The Scary Stories to Tell in the Dark trilogy of books (published in 1981, 1984, and 1991) were written by author and folklorist Alvin Schwartz and featured disturbingly grotesque artwork by Stephen Gammell. The tales were meticulously researched, being based on folktales from around the world, and reworked into short stories aimed at an audience of children. Throughout the Nineties, the series would become the most challenged books for school library inclusion, thanks in no small part to Gemmell’s haunting illustrations. Even today, they can still spark nightmares and are serving to establish the visual style of André Øvredal’s upcoming big-screen adaptation (due on August 9th).

Fans of Schwartz and Gammell’s iconic children’s horror books don’t have to wait until then to dive back into the Scary Stories world. Released VOD on May 7th and coming to DVD July 16th is director Cody Meirick’s documentary Scary Stories: A Documentary, which explores Schwartz’s life and family, the writing of the books, the censorship battles, and how Scary Stories affected both the children’s publishing world and the lifelong fans who cut their horror teeth on these classic tales and images.

Meirick finds a way to delicately balance all these elements in a way that is not only extremely satisfying, and at times extremely moving, but also keeps the narrative moving without getting boring or sidetracked. Featuring interviews from over 40 fans, academics, librarians, and artists, including R.L. Stine and Q.L. Pierce, the film finds a way to comment on just about every aspect of the books. The fan stories are wonderful, and we see how Scary Stories influenced not just their reading tastes, but their own artistic expressions.

Most powerful, though, are the interviews with Schwartz’s estranged son Peter, who seems to be using this cathartic opportunity to reconnect with his late father in a way he never did while he was alive. It’s at times heartbreaking, but it’s also powerful and resonates in a way that many documentaries could only hope for.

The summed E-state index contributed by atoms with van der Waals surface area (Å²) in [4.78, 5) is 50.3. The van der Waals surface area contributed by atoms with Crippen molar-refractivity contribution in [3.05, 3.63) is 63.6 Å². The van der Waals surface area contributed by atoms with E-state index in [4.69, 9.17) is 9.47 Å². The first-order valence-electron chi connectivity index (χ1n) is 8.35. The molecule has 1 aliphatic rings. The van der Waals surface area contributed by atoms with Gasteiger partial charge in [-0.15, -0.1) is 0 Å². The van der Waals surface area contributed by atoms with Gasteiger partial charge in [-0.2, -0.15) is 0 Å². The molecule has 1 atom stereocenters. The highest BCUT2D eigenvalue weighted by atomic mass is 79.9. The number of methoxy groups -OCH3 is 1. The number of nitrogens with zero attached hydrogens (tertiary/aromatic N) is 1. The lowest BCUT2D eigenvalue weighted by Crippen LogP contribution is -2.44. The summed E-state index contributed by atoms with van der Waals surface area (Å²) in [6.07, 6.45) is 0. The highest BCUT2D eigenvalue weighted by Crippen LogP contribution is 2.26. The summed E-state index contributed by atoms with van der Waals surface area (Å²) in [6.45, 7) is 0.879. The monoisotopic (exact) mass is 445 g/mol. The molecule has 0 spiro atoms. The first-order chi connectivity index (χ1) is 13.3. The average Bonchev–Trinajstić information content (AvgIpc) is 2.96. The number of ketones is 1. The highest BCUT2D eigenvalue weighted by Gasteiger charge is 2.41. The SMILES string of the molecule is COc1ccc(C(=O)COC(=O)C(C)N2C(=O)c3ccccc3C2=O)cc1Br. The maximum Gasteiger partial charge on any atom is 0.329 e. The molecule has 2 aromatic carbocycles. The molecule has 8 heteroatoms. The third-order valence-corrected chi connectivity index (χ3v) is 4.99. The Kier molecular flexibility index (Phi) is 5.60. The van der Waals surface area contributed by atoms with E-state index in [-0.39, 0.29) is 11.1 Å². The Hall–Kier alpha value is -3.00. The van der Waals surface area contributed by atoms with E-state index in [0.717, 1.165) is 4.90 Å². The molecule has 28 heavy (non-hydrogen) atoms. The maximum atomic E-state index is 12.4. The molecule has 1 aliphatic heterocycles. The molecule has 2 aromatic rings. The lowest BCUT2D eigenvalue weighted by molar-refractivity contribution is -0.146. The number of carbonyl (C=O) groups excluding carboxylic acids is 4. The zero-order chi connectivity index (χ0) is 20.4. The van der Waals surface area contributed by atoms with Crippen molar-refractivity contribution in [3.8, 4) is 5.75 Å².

Scary Stories does try to present both sides of the Nineties censorship controversies, but the outraged parents repeatedly damn themselves with their ignorant rantings and absurdly melodramatic speeches. Worst of all is PTA president Sandy Vrabel, who headed up the attempts to ban Scary Stories from her child’s elementary school. To his credit, Meirick gives Vrabel the opportunity to explain her position without criticism, allowing her to make a fool of herself without antagonism.

He’s a better man than I am.

As is Peter Schwartz, who agrees to a sit-down (with wine and cheese, no less) with Vrabel all these years later in an attempt at peacemaking. However, time hasn’t changed anything about Vrabel’s views and while Schwartz tries to remain polite in the face of her blatant dismissiveness, the audio of their conversation slowly fades out. She ultimately leaves without ever seeming to consider that she was ever in the wrong. And Meirick’s noble intensions end up being useless.

Self-righteous ignorance never changes.

Scary Stories: A Documentary inspires going back to reread the series, making your own art, defending literature from censorship, and flying your horror freak-flag. Even if you never read the original books, this film will make you feel like you did (and motivate you to add them to your library as soon as possible).

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